In fact, the eye of Jupiter is a vortex.
And it's about one and a half times the size of Earth.
So it could be a lot bit of fluid.
So now what's the deal with the wobble?
Imagine you've got a vortex like a hurricane blowing clockwise.
Some unsuspecting debris on the top
will be blown to the right and around.
Now if we bring in another identical hurricane instead
of the debris, it would move the same way to the right.
And in fact, the two hurricanes would dance around each other
like they're orbiting.
This has happened with real hurricanes,
since hurricanes in the same hemisphere
are always spinning the same direction.
And the closer together they are, the faster they'll orbit.
But if we go back and instead add
a hurricane that's spinning in the opposite direction,
we see that the two hurricanes, in fact,
move together to the right.
Oh, oh, ho!
This looks quite like what you'd get if you cut a vortex
ring in half--
if you look at the cross section,
which is what you get if you just
cut the vortex ring in half like a donut,
and look at the innards.
The lesson is that a vortex ring pushes itself forward,
because every part of the ring is pushing on every other part.
And the parts that are closer together push each other more
than parts that are further away, which
also means that small vortex rings tend to move faster.
Because the parts are all close together.
That's for circular rings.
But what happens with the square ring?
Since parts of a vortex that are closer
together push on each other more,
that means that sharp turns in a vortex
get ahead compared to other parts of the ring.
Looking at the square vortex, the corners are sharp turns.
So these parts of the ring are going to get a head start.
And as that happens, the bend or kink from the corners
moves along the ring until the corners reach
the sides, and the top, and the bottom,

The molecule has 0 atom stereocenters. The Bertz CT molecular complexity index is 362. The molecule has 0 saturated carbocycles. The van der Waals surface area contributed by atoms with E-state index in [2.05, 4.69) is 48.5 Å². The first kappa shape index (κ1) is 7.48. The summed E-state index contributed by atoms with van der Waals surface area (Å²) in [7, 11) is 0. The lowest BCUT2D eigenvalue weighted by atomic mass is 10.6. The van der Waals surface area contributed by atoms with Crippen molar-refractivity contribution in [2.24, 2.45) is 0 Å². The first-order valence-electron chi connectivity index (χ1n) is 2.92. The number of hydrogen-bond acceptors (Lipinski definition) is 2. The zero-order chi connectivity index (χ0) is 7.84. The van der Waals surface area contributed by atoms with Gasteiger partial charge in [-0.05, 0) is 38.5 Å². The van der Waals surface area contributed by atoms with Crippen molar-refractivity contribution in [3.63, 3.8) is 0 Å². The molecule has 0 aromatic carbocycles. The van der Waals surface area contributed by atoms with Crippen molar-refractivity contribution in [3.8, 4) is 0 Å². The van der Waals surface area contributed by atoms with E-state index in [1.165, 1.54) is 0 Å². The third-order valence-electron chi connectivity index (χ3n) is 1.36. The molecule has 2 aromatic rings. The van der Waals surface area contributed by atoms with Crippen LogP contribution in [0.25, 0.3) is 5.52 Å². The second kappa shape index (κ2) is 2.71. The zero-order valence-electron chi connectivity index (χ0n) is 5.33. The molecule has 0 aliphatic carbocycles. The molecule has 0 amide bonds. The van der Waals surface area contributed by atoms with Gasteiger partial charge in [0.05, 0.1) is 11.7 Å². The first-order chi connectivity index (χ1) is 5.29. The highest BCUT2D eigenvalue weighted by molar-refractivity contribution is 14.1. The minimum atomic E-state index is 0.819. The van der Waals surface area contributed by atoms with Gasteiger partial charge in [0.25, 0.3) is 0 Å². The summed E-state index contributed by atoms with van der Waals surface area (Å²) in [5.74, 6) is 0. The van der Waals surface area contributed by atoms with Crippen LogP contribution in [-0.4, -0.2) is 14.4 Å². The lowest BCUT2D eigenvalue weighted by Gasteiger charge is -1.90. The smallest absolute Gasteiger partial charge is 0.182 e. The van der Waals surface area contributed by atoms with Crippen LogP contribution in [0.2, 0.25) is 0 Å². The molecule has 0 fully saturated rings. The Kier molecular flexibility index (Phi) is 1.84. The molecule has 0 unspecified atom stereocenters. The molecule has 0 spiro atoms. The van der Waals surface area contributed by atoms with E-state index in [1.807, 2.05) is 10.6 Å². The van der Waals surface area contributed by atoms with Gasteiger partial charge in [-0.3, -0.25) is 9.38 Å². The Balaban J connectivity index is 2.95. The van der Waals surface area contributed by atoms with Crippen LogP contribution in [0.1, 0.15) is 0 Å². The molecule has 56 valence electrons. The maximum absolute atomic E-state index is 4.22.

and we have a diamond shape.
Then the process repeats until you get back to a square shape.
This effect of the bend moving along the ring
is even more pronounced with a vortex formed
from a rectangular hole, because the curvature
from the two short sides of the rectangle is even higher.
Consequently, those parts of the ring get a huge head start.
And we see a pronounced saddle-shaped wobbling
behavior.
Understanding exactly why the ring wobbles
can be done using the Navier-Stokes equation, which
is a common fluid dynamics equation actually being
studied by a ton of researchers to this day.
So this is a bit of a subtle problem.
What we describe is a simpler model pretending
that the air has no viscosity, which--
well, it does.
But it gave you an idea of what's happening conceptually.
Now the last thing we tried when we were playing around
like kids was this.
What do you think is going on here?
I had a laser laying around--
as you do.
And I shined it with a diffraction grating
through the fog, which looked pretty cool
and gave Dan an idea to make a plane of light.
We used that to show a cross-section, or a slice
of the vortex, or of any of the fog moving around in the air.
I can't tell if your mind is blown right now.
But in person, this looked ridiculously cool
and brought up so many new questions.
So now is the right time to check out Grant's video
on 3Blue1Brown, where he goes into depth
on how we made the contraption to see the fog slices
and talk about some of the weirdness
in the math and the physics of fluid flow, like turbulence.
What the heck is turbulence?
All right, yo, Grant, now that I have duct taped my air cannon
and forgiven you, I had a lot of fun.
Thank you for coming down.
Thanks to Dan, my friend who's always down for the physics--
the best kind of friend.
Thank you, guys, for watching.
Subscribe to Physics Girl if you want more physics.
Now head down into the description,
where you can check out Grant's video.
See you later.
[MUSIC PLAYING]